Today I asked Maria Miller, the Secretary of State for Culture, Media and Sport, an Urgent Question in the House of Commons about the BBC:
if she will make a statement on the resignation of the BBC Director General, George Entwistle and the situation at the BBC.
After her reply, I said the following:
Does the Secretary of State agree that first and foremost we need to have in our minds the people who suffered the horror of sexual abuse as children?
It takes great courage to come forward and this is something we must encourage and support them to do.
Does she also agree that it was disgraceful that Newsnight falsely accused an individual of sexual abuse of children - a damning accusation which could only have caused him and his family untold distress?
Because the Director General is editor in chief and the buck stops with him, it was right for him to resign.
George Entwistle is a decent man for whom this, no doubt, has been a personal tragedy.
We’ve heard what she said about the payoff. But surely she must agree that the BBC Trust cannot justify a pay-off of double the amount laid down in his contract?
Does she therefore take the same view that I do that George Entwistle should reflect on this and only take that to which he is entitled under his contract?
Turning to what happens next she is right that what is needed is a period of stability so the Trust can oversee the BBC sorting itself out?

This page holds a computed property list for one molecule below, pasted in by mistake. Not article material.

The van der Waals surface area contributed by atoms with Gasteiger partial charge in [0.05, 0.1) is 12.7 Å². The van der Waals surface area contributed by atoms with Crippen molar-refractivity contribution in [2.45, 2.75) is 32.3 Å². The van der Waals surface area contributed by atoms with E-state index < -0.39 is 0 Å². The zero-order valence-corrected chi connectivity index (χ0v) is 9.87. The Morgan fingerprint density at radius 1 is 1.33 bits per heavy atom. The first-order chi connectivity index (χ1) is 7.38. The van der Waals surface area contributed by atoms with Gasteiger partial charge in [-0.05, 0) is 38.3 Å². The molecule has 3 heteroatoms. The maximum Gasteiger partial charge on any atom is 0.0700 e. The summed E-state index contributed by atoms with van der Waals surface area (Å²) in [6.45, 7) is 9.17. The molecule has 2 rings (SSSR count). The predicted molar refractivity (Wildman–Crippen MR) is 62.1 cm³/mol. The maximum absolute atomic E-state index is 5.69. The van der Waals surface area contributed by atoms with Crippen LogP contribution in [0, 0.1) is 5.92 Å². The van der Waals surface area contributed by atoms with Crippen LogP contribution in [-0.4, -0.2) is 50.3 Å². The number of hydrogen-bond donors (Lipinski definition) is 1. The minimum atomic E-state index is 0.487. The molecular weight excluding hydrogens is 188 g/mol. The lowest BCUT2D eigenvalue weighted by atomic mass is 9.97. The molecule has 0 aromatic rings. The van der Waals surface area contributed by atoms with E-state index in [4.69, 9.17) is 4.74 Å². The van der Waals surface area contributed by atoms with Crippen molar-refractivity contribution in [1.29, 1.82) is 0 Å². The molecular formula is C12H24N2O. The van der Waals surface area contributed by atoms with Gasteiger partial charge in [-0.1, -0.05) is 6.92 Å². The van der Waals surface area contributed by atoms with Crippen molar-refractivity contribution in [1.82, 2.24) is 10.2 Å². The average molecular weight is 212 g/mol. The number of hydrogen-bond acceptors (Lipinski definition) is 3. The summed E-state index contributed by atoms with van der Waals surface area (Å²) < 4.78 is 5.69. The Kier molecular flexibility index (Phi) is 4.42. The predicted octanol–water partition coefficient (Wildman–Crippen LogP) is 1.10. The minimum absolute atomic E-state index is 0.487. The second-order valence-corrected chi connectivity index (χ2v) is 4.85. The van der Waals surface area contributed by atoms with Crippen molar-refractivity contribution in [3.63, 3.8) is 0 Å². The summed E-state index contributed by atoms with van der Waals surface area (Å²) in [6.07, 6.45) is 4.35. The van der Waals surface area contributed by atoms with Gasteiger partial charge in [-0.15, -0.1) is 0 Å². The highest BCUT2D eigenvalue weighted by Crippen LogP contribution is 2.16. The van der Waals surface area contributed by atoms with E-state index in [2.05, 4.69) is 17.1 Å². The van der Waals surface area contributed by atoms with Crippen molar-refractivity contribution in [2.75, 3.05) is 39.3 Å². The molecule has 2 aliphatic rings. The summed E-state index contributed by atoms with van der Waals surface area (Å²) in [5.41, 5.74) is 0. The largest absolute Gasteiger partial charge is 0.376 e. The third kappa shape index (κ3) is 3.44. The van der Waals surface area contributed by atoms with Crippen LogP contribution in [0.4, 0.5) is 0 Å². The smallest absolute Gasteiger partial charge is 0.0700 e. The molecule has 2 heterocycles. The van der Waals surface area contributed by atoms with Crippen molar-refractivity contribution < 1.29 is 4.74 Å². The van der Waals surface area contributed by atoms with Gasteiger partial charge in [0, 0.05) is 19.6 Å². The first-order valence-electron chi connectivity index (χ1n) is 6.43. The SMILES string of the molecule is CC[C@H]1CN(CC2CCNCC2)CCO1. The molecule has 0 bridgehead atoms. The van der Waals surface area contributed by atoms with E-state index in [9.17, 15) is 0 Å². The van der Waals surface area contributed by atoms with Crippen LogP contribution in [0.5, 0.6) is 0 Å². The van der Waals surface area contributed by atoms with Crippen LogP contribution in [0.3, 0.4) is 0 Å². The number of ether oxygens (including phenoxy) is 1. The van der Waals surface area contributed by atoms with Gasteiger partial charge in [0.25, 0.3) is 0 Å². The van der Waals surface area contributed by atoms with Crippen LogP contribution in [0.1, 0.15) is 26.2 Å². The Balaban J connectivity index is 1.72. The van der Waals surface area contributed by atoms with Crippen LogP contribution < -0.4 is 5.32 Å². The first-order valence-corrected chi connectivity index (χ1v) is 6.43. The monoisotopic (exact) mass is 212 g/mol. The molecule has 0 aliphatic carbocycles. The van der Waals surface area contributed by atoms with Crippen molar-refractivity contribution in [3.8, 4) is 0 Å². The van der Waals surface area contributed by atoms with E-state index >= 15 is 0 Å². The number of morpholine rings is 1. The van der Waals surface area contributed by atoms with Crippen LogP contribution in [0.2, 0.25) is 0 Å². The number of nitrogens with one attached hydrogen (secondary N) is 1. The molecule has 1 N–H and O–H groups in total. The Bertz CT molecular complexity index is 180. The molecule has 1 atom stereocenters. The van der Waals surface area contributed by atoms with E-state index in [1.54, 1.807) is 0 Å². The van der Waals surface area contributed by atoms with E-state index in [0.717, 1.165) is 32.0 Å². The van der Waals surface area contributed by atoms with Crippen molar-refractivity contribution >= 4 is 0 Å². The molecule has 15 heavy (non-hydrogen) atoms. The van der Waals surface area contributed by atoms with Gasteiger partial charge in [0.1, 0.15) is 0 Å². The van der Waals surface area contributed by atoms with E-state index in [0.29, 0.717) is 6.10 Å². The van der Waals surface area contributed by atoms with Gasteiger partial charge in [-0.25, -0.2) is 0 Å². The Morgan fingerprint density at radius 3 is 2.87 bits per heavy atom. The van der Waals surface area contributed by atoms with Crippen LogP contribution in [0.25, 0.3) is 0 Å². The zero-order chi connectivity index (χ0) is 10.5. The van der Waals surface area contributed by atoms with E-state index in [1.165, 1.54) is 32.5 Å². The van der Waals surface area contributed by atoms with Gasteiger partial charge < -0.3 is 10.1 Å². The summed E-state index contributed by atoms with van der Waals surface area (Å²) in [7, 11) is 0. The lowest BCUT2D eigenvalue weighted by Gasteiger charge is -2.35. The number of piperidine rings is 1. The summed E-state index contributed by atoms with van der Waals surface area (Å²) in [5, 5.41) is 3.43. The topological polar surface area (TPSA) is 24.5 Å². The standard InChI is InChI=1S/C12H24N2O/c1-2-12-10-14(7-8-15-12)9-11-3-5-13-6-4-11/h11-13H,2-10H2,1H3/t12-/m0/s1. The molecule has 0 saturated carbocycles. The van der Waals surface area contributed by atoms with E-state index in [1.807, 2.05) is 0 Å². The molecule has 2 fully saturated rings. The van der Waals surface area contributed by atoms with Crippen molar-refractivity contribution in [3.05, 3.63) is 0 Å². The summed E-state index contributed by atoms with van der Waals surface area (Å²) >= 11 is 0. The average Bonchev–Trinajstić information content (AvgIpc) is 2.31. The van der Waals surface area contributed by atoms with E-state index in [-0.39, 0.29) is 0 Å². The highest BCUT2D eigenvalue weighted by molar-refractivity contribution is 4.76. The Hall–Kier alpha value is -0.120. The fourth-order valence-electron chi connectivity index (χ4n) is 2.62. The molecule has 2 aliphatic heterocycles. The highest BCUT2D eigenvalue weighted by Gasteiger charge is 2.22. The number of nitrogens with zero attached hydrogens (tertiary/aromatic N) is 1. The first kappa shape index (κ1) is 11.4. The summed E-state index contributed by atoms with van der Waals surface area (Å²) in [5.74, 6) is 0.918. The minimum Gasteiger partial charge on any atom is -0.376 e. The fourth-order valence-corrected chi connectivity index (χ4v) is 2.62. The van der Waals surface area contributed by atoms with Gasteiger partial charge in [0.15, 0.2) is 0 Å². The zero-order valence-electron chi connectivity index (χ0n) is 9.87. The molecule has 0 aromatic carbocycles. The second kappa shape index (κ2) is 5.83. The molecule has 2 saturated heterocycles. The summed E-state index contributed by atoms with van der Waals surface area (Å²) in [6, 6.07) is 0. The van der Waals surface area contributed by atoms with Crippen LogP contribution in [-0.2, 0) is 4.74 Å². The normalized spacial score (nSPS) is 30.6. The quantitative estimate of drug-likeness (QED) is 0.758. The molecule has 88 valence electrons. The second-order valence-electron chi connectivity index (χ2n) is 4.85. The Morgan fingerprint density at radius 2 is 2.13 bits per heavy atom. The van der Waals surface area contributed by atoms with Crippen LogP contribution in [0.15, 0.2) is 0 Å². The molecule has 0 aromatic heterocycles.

But, will she agree that in the heat of this crisis there are dangers we must avoid?
We should not trespass on the BBC’s independence. Just as we do not want to see politicians meddling with what newspapers write, neither should that happen with the BBC. Will she agree that the next victim of this crisis must not be the independence of the BBC?
Will she also agree that while it is imperative that the BBC re-instate professional standards, it is important that the pendulum does not swing so far the other way that the BBC becomes cowed and retreats into risk avoidance?
The BBC is a loved and trusted institution but it has enemies waiting to pounce. Will she assure this House that as Secretary of State she will she stand up against the commercial competitors and political opponents who are lining up to attack and wound the BBC at this moment of crisis?
The BBC has made grave mistakes and must sort them out. But everyone, including us politicians, must keep cool heads and let that happen so the BBC can restore trust – that’s what the public want and that’s what the country needs.